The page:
That is why there exists a matzav of kol dichfin, in the words of hah lachma; people who are hungry and in need, in both the physical and spiritual sense. And that perhaps is why hashata hacha … hashata avdi… we are still here [in golus] and still slaves – not yet totally free. Because in a deeper sense, our fathers did not completely leave Mitzrayim.
What then did yetzias Mitzrayim with all its nissim accomplish?
The spectacular event of yetzias Mitzrayim was a massive historical turning point for the Yidden. It instilled in them a profound emunah in Hashem’s mastery of the world and in His special relationship with the Yidden. It imbued them with G-dliness that became part of their core.
That emunah is the force that will take the Yidden from the partial geulah of yetzias Mitzrayim down the corridors of history to the geulah sheimah.
By fulfilling the mitzvah of sipur yetzias Mitzrayim as if we are personally leaving behind the bondage of Mitzrayim, we truly free ourselves from the shackles of that depraved, idol-worshipping society… and its modern counterparts in our own times.
By attaining an elevated level of emunah whereby we see the miracles even in natural, mundane events, we will merit to witness the realization of the final words in hah lachma anya, leshanah habaah b’ara deYisroel b’nei chorin.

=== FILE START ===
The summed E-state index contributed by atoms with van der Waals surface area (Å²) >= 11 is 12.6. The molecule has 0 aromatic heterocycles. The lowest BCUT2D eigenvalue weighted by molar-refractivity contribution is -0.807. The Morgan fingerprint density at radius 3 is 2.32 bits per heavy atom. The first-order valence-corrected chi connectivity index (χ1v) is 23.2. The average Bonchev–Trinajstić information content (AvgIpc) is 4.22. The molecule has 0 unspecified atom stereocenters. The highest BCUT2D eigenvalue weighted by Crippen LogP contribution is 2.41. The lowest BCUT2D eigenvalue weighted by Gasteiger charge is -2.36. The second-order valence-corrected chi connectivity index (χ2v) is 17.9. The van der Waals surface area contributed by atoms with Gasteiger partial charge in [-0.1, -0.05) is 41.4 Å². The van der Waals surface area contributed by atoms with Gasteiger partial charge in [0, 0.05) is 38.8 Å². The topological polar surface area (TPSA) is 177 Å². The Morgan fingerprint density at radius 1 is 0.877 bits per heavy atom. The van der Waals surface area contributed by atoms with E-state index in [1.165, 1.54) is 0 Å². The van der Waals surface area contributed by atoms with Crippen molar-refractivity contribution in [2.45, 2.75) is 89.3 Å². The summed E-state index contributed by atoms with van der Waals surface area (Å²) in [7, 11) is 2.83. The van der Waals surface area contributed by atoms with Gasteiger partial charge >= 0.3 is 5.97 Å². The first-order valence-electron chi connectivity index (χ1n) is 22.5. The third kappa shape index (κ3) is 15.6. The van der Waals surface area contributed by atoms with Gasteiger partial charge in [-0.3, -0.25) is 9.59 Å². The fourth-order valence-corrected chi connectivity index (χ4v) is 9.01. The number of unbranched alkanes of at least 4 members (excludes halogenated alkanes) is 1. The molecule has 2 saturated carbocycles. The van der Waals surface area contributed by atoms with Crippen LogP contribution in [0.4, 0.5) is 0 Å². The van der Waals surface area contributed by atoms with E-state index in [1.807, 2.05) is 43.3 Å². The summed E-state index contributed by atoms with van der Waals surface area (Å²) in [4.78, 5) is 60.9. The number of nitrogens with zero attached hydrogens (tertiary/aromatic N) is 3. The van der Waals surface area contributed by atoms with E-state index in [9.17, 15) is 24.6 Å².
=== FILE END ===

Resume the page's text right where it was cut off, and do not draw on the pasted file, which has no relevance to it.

On a personal note, trying to picture the limitations of a partial geulah, of not being able to leave Mitzrayim completely, hits close to home. In some ways it would be like finally being released from a Place called Prison (because Mitzrayim was just that – a gigantic prison) but not being allowed to leave completely. What could be more frustrating and painful?
That brings us to a crucial question: How is it possible to succeed in leaving Mitzrayim in totality – without leaving behind a piece of ourselves in that impure society? What is the path to attaining complete redemption?
In The Zechus Of Emunah
Chazal tell us; “Bezchus ha’emunah nigalu avoseinu miMitzrayim.” Our parents were freed from Egypt in the zechus of emunah. Let’s examine this emunah to learn how to strengthen and elevate ourselves.